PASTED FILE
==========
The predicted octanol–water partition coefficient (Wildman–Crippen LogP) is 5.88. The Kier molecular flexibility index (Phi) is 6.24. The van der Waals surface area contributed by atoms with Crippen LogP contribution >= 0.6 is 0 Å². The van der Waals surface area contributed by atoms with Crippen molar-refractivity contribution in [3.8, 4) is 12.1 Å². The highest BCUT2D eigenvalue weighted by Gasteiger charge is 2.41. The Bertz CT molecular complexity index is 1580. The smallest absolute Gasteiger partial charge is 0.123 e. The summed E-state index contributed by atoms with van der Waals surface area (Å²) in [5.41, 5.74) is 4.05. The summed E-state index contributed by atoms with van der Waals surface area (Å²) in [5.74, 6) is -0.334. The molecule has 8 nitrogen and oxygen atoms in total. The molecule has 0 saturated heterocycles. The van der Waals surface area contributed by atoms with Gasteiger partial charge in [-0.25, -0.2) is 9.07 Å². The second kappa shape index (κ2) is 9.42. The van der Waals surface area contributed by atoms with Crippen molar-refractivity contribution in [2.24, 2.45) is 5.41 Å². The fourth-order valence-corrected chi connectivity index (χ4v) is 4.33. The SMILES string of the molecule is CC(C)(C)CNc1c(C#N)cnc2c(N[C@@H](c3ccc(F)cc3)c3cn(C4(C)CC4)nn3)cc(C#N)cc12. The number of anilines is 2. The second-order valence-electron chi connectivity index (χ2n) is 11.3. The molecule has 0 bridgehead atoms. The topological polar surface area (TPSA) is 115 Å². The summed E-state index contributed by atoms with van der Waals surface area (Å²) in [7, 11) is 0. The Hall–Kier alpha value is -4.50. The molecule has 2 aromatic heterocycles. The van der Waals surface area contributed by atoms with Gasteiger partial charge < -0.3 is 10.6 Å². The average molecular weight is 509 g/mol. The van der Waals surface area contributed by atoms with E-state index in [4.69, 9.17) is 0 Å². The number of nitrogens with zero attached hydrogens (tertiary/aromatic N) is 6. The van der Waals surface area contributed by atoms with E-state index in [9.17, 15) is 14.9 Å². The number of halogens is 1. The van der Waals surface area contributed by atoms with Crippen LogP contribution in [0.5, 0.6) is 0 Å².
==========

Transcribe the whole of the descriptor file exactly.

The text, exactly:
The predicted octanol–water partition coefficient (Wildman–Crippen LogP) is 5.88. The Kier molecular flexibility index (Phi) is 6.24. The van der Waals surface area contributed by atoms with Crippen LogP contribution >= 0.6 is 0 Å². The van der Waals surface area contributed by atoms with Crippen molar-refractivity contribution in [3.8, 4) is 12.1 Å². The highest BCUT2D eigenvalue weighted by Gasteiger charge is 2.41. The Bertz CT molecular complexity index is 1580. The smallest absolute Gasteiger partial charge is 0.123 e. The summed E-state index contributed by atoms with van der Waals surface area (Å²) in [5.41, 5.74) is 4.05. The summed E-state index contributed by atoms with van der Waals surface area (Å²) in [5.74, 6) is -0.334. The molecule has 8 nitrogen and oxygen atoms in total. The molecule has 0 saturated heterocycles. The van der Waals surface area contributed by atoms with Gasteiger partial charge in [-0.25, -0.2) is 9.07 Å². The second kappa shape index (κ2) is 9.42. The van der Waals surface area contributed by atoms with Crippen molar-refractivity contribution in [2.24, 2.45) is 5.41 Å². The fourth-order valence-corrected chi connectivity index (χ4v) is 4.33. The SMILES string of the molecule is CC(C)(C)CNc1c(C#N)cnc2c(N[C@@H](c3ccc(F)cc3)c3cn(C4(C)CC4)nn3)cc(C#N)cc12. The number of anilines is 2. The second-order valence-electron chi connectivity index (χ2n) is 11.3. The molecule has 0 bridgehead atoms. The topological polar surface area (TPSA) is 115 Å². The summed E-state index contributed by atoms with van der Waals surface area (Å²) in [7, 11) is 0. The Hall–Kier alpha value is -4.50. The molecule has 2 aromatic heterocycles. The van der Waals surface area contributed by atoms with Gasteiger partial charge < -0.3 is 10.6 Å². The average molecular weight is 509 g/mol. The van der Waals surface area contributed by atoms with E-state index in [4.69, 9.17) is 0 Å². The number of nitrogens with zero attached hydrogens (tertiary/aromatic N) is 6. The van der Waals surface area contributed by atoms with E-state index in [9.17, 15) is 14.9 Å². The number of halogens is 1. The van der Waals surface area contributed by atoms with Crippen LogP contribution in [0.5, 0.6) is 0 Å².